There always seems to be a rash of ‘end times speculation’ material coming to us from across the pond. The latest one is all about the mystery planet Nabiru, the alignment of planets and constellations, and a bad misreading of Revelation 12—but we don’t actually need to worry about that one. Three years ago we had something similar from someone called David Jeremiah—which I guess is a good name for someone claiming to have power and to be a prophet! (Think about it…). I didn’t looked in detail at that one, since there are many others like him, and when I have looked in the past, these kinds of teaching ministries consistently have a number of common features.
1. They are led by men—and not just any men. They are smart, intelligent and powerful, at least according to the publicity material.
2. These are people with unique knowledge that I cannot access by any other means than listening to them. In other words, their teaching is revelatory in nature, in that I could not access it in any other way or work it out by myself.
In Agents of the Apocalypse, noted prophecy expert Dr. David Jeremiah does what no Bible teacher has done before.
3. The current situation we are living in—in terms of both the time in history and the political context we are in—are of unique significance. All of history appears to have been leading to this present moment, and we are in a cultural context which is (of all the contexts in the world just now) uniquely able to understand God’s purposes.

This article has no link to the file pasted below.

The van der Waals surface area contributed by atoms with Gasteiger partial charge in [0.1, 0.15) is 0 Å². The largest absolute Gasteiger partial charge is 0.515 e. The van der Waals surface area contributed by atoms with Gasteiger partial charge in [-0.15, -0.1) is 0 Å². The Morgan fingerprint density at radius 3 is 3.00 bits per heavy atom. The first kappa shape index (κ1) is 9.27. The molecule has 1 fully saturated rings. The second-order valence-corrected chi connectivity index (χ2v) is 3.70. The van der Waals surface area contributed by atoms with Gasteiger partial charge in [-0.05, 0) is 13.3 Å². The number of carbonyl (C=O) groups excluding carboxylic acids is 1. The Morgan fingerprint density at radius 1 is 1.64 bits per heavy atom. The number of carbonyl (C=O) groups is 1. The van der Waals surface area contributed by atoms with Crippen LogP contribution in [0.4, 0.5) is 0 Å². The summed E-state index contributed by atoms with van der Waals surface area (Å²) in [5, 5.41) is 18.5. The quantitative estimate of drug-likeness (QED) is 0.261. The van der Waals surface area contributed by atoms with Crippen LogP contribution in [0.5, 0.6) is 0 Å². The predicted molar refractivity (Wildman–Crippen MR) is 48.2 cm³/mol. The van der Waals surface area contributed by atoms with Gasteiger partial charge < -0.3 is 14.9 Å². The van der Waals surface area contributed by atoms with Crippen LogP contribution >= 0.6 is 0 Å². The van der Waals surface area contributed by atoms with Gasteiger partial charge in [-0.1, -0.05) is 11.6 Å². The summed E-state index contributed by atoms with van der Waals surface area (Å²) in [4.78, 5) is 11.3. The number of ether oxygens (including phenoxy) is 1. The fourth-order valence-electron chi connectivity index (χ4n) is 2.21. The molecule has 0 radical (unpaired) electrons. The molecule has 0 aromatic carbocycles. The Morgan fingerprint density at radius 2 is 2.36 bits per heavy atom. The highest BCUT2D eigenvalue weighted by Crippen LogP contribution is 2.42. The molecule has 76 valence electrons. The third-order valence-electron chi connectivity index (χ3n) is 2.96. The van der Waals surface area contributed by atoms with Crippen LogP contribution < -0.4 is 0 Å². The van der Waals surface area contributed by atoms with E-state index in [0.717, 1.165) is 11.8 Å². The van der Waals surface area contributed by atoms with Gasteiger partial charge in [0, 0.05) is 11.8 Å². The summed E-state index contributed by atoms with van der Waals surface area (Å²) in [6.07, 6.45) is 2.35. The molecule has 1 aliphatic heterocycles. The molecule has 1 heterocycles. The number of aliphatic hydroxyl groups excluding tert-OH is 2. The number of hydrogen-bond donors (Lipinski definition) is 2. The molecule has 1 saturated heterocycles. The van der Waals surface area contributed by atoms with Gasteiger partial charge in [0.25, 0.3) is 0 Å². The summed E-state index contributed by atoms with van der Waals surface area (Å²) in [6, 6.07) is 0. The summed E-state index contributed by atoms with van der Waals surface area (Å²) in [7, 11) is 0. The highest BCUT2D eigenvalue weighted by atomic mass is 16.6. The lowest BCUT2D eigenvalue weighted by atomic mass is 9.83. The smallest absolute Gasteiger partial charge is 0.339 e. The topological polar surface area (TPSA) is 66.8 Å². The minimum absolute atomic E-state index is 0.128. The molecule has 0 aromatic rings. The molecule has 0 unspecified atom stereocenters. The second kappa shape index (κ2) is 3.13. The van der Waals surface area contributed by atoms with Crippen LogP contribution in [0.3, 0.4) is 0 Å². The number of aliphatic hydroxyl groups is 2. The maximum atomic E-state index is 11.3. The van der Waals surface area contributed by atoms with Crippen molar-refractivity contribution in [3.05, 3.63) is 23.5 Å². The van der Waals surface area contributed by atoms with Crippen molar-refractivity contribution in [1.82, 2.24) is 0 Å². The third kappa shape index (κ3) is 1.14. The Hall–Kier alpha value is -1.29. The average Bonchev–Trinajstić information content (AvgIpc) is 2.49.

4. The only way the reader can respond is to trust this teacher completely and ‘buy into’ the perspective that is being offered. Questioning or debate is not usually offered as an acceptable response.
5. There is no particular ethical imperative here—no demand to rethink issues of lifestyle or moral reasoning. All decision-making is flattened down to whether or not you will buy into this point of view—this interpretation of Scripture and this interpretation of how the world is.
These features are worth reflecting on a little.
1. It is a feature of US culture to present church leaders in this polished way, much more so than on this side of the pond. In many ways this must seem like a cultural imperative; no-one wants to put enquirers off by presenting a movement’s leaders as sloppy or unprofessional. Critique of this approach to leadership sits within a broader critique of megachurch culture; David Jeremiah leads a megachurch outside San Diego in succession to well-known author Tim LaHaye, whose ‘Left Behind‘ theology he also follows. It is a worth noting that he is consistently presented as ‘Dr David Jeremiah’, when in fact is doctorate is honorary.
2. It must be possible that readers of Scripture today might see or understand things in it that others have not previously seen or noted. If this were not the case, then it would not be possible to do doctoral research in Biblical Studies! (I have had this experience; to my knowledge no-one has previously noticed that the expression ‘no longer was room found for him’ in Rev 12.8 is a clear allusion to Dan 2.35 and Ps 37.36 LXX. You read it here first). But David Jeremiah appears to go further. We cannot make sense of key NT passages, including the Book of Revelation, without his interpretive scheme. This, ironically, moves him away from the Protestant notion of the perspicuity of Scripture, and puts him much closer to the Augustinian and ‘Catholic’ idea of the interpretive authority of the church.